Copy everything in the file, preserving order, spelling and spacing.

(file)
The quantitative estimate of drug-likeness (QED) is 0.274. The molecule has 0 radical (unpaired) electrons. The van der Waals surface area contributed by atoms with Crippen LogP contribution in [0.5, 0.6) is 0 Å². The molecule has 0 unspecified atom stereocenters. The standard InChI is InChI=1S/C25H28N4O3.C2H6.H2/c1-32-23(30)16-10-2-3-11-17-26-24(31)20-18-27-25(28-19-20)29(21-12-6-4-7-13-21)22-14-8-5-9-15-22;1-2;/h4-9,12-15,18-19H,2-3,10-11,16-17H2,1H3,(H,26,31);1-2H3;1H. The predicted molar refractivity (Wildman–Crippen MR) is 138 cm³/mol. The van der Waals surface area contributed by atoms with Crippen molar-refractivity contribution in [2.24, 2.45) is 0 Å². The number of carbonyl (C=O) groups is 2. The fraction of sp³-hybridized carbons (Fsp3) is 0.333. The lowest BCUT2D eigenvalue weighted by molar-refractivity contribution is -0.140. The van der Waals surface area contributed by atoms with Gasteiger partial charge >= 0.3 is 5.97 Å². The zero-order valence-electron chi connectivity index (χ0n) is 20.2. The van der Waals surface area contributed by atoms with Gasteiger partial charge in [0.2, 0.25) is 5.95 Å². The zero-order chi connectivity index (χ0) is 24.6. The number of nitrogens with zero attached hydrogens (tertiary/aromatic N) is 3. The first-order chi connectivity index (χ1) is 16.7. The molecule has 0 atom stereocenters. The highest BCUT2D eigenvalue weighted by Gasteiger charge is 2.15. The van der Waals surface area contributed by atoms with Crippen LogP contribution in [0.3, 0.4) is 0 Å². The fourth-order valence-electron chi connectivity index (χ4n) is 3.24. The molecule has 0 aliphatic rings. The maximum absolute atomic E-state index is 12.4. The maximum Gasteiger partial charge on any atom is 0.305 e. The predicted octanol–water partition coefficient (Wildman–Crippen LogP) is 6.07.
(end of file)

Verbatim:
The quantitative estimate of drug-likeness (QED) is 0.274. The molecule has 0 radical (unpaired) electrons. The van der Waals surface area contributed by atoms with Crippen LogP contribution in [0.5, 0.6) is 0 Å². The molecule has 0 unspecified atom stereocenters. The standard InChI is InChI=1S/C25H28N4O3.C2H6.H2/c1-32-23(30)16-10-2-3-11-17-26-24(31)20-18-27-25(28-19-20)29(21-12-6-4-7-13-21)22-14-8-5-9-15-22;1-2;/h4-9,12-15,18-19H,2-3,10-11,16-17H2,1H3,(H,26,31);1-2H3;1H. The predicted molar refractivity (Wildman–Crippen MR) is 138 cm³/mol. The van der Waals surface area contributed by atoms with Crippen molar-refractivity contribution in [2.24, 2.45) is 0 Å². The number of carbonyl (C=O) groups is 2. The fraction of sp³-hybridized carbons (Fsp3) is 0.333. The lowest BCUT2D eigenvalue weighted by molar-refractivity contribution is -0.140. The van der Waals surface area contributed by atoms with Gasteiger partial charge >= 0.3 is 5.97 Å². The zero-order valence-electron chi connectivity index (χ0n) is 20.2. The van der Waals surface area contributed by atoms with Gasteiger partial charge in [0.2, 0.25) is 5.95 Å². The zero-order chi connectivity index (χ0) is 24.6. The number of nitrogens with zero attached hydrogens (tertiary/aromatic N) is 3. The first-order chi connectivity index (χ1) is 16.7. The molecule has 0 atom stereocenters. The highest BCUT2D eigenvalue weighted by Gasteiger charge is 2.15. The van der Waals surface area contributed by atoms with Crippen LogP contribution in [0.3, 0.4) is 0 Å². The fourth-order valence-electron chi connectivity index (χ4n) is 3.24. The molecule has 0 aliphatic rings. The maximum absolute atomic E-state index is 12.4. The maximum Gasteiger partial charge on any atom is 0.305 e. The predicted octanol–water partition coefficient (Wildman–Crippen LogP) is 6.07.